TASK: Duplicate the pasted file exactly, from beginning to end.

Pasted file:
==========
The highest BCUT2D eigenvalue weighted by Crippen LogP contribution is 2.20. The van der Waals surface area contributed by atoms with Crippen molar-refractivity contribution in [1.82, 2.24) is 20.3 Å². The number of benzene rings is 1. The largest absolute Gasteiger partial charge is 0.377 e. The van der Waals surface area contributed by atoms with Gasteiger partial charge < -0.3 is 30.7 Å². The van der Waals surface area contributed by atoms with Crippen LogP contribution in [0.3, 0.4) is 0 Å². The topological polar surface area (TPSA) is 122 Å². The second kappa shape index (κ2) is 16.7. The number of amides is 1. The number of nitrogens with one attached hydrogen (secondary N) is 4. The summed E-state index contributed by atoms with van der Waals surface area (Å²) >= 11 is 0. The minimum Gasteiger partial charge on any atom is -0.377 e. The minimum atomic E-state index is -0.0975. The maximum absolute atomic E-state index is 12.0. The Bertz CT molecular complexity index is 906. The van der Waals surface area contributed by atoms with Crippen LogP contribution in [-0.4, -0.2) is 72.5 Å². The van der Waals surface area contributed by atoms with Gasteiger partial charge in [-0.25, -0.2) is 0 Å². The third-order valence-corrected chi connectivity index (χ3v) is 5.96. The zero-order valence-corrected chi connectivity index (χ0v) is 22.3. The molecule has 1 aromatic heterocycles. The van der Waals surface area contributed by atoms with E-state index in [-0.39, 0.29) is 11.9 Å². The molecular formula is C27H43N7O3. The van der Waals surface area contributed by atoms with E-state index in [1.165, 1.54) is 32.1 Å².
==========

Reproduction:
The highest BCUT2D eigenvalue weighted by Crippen LogP contribution is 2.20. The van der Waals surface area contributed by atoms with Crippen molar-refractivity contribution in [1.82, 2.24) is 20.3 Å². The number of benzene rings is 1. The largest absolute Gasteiger partial charge is 0.377 e. The van der Waals surface area contributed by atoms with Gasteiger partial charge < -0.3 is 30.7 Å². The van der Waals surface area contributed by atoms with Crippen LogP contribution in [0.3, 0.4) is 0 Å². The topological polar surface area (TPSA) is 122 Å². The second kappa shape index (κ2) is 16.7. The number of amides is 1. The number of nitrogens with one attached hydrogen (secondary N) is 4. The summed E-state index contributed by atoms with van der Waals surface area (Å²) >= 11 is 0. The minimum Gasteiger partial charge on any atom is -0.377 e. The minimum atomic E-state index is -0.0975. The maximum absolute atomic E-state index is 12.0. The Bertz CT molecular complexity index is 906. The van der Waals surface area contributed by atoms with Crippen LogP contribution in [-0.4, -0.2) is 72.5 Å². The van der Waals surface area contributed by atoms with Gasteiger partial charge in [-0.25, -0.2) is 0 Å². The third-order valence-corrected chi connectivity index (χ3v) is 5.96. The zero-order valence-corrected chi connectivity index (χ0v) is 22.3. The molecule has 1 aromatic heterocycles. The van der Waals surface area contributed by atoms with E-state index in [-0.39, 0.29) is 11.9 Å². The molecular formula is C27H43N7O3. The van der Waals surface area contributed by atoms with E-state index in [1.165, 1.54) is 32.1 Å².